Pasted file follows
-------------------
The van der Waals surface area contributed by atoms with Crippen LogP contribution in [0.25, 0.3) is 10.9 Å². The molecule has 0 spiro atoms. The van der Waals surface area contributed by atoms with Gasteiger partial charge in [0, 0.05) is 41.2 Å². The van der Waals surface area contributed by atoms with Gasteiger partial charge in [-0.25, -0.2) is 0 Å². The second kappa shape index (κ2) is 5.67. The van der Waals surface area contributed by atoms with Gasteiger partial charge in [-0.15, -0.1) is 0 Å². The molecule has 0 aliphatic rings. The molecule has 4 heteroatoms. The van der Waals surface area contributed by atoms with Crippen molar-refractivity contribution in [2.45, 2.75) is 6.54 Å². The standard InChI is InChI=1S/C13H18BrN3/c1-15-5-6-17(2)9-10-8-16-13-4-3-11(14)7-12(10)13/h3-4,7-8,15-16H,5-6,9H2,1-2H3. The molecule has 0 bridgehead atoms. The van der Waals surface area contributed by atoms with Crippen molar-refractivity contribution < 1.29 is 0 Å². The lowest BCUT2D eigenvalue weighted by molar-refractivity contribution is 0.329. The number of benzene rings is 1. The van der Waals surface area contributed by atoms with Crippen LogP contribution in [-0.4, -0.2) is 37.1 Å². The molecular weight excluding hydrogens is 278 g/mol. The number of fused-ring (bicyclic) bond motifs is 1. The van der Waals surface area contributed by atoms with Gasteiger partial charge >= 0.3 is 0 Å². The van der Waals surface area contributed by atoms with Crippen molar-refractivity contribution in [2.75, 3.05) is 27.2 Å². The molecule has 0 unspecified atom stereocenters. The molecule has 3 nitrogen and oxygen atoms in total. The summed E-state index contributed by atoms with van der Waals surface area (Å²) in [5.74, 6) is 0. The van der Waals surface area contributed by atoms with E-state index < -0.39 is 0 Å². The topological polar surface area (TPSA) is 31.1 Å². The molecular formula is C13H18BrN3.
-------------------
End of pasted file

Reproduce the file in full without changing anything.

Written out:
The van der Waals surface area contributed by atoms with Crippen LogP contribution in [0.25, 0.3) is 10.9 Å². The molecule has 0 spiro atoms. The van der Waals surface area contributed by atoms with Gasteiger partial charge in [0, 0.05) is 41.2 Å². The van der Waals surface area contributed by atoms with Gasteiger partial charge in [-0.25, -0.2) is 0 Å². The second kappa shape index (κ2) is 5.67. The van der Waals surface area contributed by atoms with Gasteiger partial charge in [-0.15, -0.1) is 0 Å². The molecule has 0 aliphatic rings. The molecule has 4 heteroatoms. The van der Waals surface area contributed by atoms with Crippen molar-refractivity contribution in [2.45, 2.75) is 6.54 Å². The standard InChI is InChI=1S/C13H18BrN3/c1-15-5-6-17(2)9-10-8-16-13-4-3-11(14)7-12(10)13/h3-4,7-8,15-16H,5-6,9H2,1-2H3. The molecule has 0 bridgehead atoms. The van der Waals surface area contributed by atoms with Crippen molar-refractivity contribution < 1.29 is 0 Å². The lowest BCUT2D eigenvalue weighted by molar-refractivity contribution is 0.329. The number of benzene rings is 1. The van der Waals surface area contributed by atoms with Crippen LogP contribution in [-0.4, -0.2) is 37.1 Å². The molecular weight excluding hydrogens is 278 g/mol. The number of fused-ring (bicyclic) bond motifs is 1. The van der Waals surface area contributed by atoms with Gasteiger partial charge >= 0.3 is 0 Å². The van der Waals surface area contributed by atoms with Crippen molar-refractivity contribution in [2.75, 3.05) is 27.2 Å². The molecule has 0 unspecified atom stereocenters. The molecule has 3 nitrogen and oxygen atoms in total. The summed E-state index contributed by atoms with van der Waals surface area (Å²) in [5.74, 6) is 0. The van der Waals surface area contributed by atoms with E-state index < -0.39 is 0 Å². The topological polar surface area (TPSA) is 31.1 Å². The molecular formula is C13H18BrN3.